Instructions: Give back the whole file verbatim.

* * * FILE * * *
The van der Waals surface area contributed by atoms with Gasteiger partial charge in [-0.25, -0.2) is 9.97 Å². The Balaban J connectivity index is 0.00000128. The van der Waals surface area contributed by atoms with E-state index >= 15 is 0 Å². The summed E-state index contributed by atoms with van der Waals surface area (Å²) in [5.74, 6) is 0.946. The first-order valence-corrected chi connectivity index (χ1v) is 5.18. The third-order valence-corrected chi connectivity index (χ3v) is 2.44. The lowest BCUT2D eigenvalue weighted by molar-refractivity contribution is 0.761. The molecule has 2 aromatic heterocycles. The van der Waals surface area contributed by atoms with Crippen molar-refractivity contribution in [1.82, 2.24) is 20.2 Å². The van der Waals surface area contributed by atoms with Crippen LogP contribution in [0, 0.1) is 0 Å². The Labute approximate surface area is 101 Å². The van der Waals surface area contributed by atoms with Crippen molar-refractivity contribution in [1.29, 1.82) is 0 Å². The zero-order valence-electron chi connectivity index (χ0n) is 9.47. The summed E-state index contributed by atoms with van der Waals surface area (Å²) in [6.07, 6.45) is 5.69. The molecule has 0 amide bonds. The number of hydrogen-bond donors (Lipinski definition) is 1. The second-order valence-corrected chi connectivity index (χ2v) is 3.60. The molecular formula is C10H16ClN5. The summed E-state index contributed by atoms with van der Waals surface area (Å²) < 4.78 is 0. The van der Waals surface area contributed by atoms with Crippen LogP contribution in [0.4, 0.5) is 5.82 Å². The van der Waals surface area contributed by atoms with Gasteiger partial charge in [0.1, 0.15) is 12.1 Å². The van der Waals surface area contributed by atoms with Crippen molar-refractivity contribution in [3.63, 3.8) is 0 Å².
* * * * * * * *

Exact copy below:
The van der Waals surface area contributed by atoms with Gasteiger partial charge in [-0.25, -0.2) is 9.97 Å². The Balaban J connectivity index is 0.00000128. The van der Waals surface area contributed by atoms with E-state index >= 15 is 0 Å². The summed E-state index contributed by atoms with van der Waals surface area (Å²) in [5.74, 6) is 0.946. The first-order valence-corrected chi connectivity index (χ1v) is 5.18. The third-order valence-corrected chi connectivity index (χ3v) is 2.44. The lowest BCUT2D eigenvalue weighted by molar-refractivity contribution is 0.761. The molecule has 2 aromatic heterocycles. The van der Waals surface area contributed by atoms with Crippen molar-refractivity contribution in [1.82, 2.24) is 20.2 Å². The van der Waals surface area contributed by atoms with Crippen LogP contribution in [0, 0.1) is 0 Å². The Labute approximate surface area is 101 Å². The van der Waals surface area contributed by atoms with Crippen molar-refractivity contribution in [1.29, 1.82) is 0 Å². The zero-order valence-electron chi connectivity index (χ0n) is 9.47. The summed E-state index contributed by atoms with van der Waals surface area (Å²) in [6.07, 6.45) is 5.69. The molecule has 0 amide bonds. The number of hydrogen-bond donors (Lipinski definition) is 1. The second-order valence-corrected chi connectivity index (χ2v) is 3.60. The molecular formula is C10H16ClN5. The summed E-state index contributed by atoms with van der Waals surface area (Å²) < 4.78 is 0. The van der Waals surface area contributed by atoms with Crippen LogP contribution in [0.4, 0.5) is 5.82 Å². The van der Waals surface area contributed by atoms with Gasteiger partial charge in [0.1, 0.15) is 12.1 Å². The van der Waals surface area contributed by atoms with Crippen molar-refractivity contribution in [3.63, 3.8) is 0 Å².